Monday, May 14, 2012

Back to small streams and brook trout

My last several posts have left me thinking about whether I should change the name of this blog.  This spring has drawn me to some of the larger rivers I fish with the promise of large fish eager to take a dry.  This past weekend the plan was to fish a small mountain stream in the Adirondacks.  I was expecting the black flies to be going strong, but they really weren't too bad most of the time.  Just in case, I planned to be out by dawn.  The morning started off crisp to say the least.  With the thermometer reading 31F, there was no fear of being eating alive by black flies but I could not feel my fingers until the sun started to warm things up a bit!

The stream was in good shape and lots of water moving through despite the lack of snow melt this year.  A quick check of the water temp showed it to be 52F.  With the higher flow, my best bet was a micro bead head peacock herl bugger drifted and twitched in the soft seams.  I hooked quite a few fish but most dropped off before their pictures could be taken.  The fish in general were very well colored with dark backs and orange to cherry red undersides typical of brook trout in these tanin stained waters.  Most were on the smallish side but this was probably due not being able to reach the bottom in the deeper sections due to the strong flows.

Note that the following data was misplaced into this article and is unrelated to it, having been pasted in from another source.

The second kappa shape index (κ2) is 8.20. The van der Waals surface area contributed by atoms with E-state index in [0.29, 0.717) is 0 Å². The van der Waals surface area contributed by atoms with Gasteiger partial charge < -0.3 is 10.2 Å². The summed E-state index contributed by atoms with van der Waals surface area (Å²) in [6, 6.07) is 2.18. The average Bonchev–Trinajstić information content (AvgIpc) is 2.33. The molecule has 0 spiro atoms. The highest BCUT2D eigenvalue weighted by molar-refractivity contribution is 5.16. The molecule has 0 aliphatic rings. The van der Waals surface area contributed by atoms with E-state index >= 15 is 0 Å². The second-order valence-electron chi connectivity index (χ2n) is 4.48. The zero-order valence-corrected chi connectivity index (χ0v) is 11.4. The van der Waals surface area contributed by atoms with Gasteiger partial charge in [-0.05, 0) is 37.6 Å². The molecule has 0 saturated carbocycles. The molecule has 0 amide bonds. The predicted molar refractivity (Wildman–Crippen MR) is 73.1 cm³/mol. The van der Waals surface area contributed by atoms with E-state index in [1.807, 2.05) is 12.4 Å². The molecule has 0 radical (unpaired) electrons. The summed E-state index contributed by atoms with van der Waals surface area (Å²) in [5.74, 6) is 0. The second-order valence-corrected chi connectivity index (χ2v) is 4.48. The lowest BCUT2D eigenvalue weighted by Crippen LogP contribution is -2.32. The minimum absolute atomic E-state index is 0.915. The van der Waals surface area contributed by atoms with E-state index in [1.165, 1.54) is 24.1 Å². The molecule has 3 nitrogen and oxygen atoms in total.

Enjoy the pictures of God's handiwork, His artistry in unmatched ...

A  waterfall study 

Even little guys will chase down a bugger 

 Adirondack gold

White trilium (protected in NYS), common in forests that have never been tilled 


  1. Beautiful pictures. I'm jealous...I will more than likely not have a chance to make it to the Adirondacks this year. At least I get to see how other anglers are making out up there.

  2. What a nice stream. I wish I fished the Adirondacks when I spent 2 years at St. Lawrence U.

  3. Very nice color on those brookies. Well done.